FORT WORTH, Texas (SWBTS) – An average of 55 million photographs are updated to Instagram every day. That’s 38,000 photographs every minute and 633 every second.

“This is the heyday of photography,” said photographer Larry McCormack. “Collectively, we will take more photographs in six to nine months of 2014 than have ever been shot in the history of photography.”

This prominence of photography was foundational to the 21st annual Southwestern Photojournalism Conference, Feb. 28-March 2, a gathering of visual communicators who believe that God has called them to tell stories, the greatest of which is the Gospel.

Conference speakers included, among others, McCormack, a photographer for The Tennessean newspaper in Nashville, Tenn.; Ron Londen, chief creative strategist for Journey Group, Inc.; and Greg Thompson, senior director and vice-president for communications at Chick-fil-a, as well as a tentmaker missionary.

Speakers shared personal experiences, gave advice to young photographers, and stressed the importance of using photography to honor God.

“As a Christian, I want you to be very careful not to confuse your job with your calling,” McCormack said. “Your job is something you do; your calling is who you are. Your primary calling is to magnify God's glory everywhere, at all times, with everyone. God has strategically placed you where you are to be salt and light. God has a mission for you right where you are.”

Speaking about workplace ministry, Greg Thompson said that “ministry is not necessarily doing something different; it's doing what you're doing differently. Sometimes you’re called to be a full-time supported missionary, but sometimes you're not.”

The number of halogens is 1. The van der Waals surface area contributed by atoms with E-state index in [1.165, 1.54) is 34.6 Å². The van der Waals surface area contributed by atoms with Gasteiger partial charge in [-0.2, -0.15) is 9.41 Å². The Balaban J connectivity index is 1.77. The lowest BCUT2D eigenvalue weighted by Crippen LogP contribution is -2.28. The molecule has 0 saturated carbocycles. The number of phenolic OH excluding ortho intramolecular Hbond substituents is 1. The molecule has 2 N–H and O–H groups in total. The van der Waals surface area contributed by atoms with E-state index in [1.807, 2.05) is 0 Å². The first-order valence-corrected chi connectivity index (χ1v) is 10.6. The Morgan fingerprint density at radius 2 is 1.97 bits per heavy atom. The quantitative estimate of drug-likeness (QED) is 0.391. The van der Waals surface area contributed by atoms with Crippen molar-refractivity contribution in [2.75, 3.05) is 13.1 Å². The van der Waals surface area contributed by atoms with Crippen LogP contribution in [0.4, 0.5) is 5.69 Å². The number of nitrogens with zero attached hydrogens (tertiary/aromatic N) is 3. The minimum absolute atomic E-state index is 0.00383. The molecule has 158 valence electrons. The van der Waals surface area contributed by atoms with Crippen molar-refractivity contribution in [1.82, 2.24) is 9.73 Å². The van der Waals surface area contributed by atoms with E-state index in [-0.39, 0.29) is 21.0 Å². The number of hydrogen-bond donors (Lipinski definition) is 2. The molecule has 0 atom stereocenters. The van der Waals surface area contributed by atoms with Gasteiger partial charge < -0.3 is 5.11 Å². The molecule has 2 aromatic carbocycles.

Thompson concluded that wherever Christians are, be it in a newsroom or on the mission field, that is their place of ministry.

In a similar vein, Ron Londen, in his presentation, stressed the importance of trusting God to provide the next steps in one’s career path, whatever they may be.

“We don't have to be as concerned as we think sometimes about our profession,” Londen said. “Because when you're following Jesus, you're not blazing the trail. You don't need the map, because you're following. And all we need to do is follow him. It's not easy, but it is simple.”

In addition to the speakers’ presentations, the conference also included a student workshop, a hands-on immersive experience for 30 college students. This opportunity allowed students to go out in groups and shoot an assignment with a professional photographer (such as one of the speakers or a Southwestern staff member). Assignments included the Fort Worth Stockyards, Fossil Rim, and NYTEX Sports Center. These assignments were then critiqued, with coaches offering suggestions for improvement.

“This was the best year for our student conference we've ever had,” said Matt Miller, director of photography at Southwestern and one of the conference’s coordinators. “We had to close registration much earlier than we thought because we had reached our target number rather quickly.”

Miller says, however, that the conference was not just about learning how to take good pictures.

“Folks aren't just here to learn about lighting or shutter speeds or f-stops,” Miller says. “They’re here to learn how to tell better stories. They feel called into photojournalism [in order to] tell the greatest story, and that's the Gospel. ”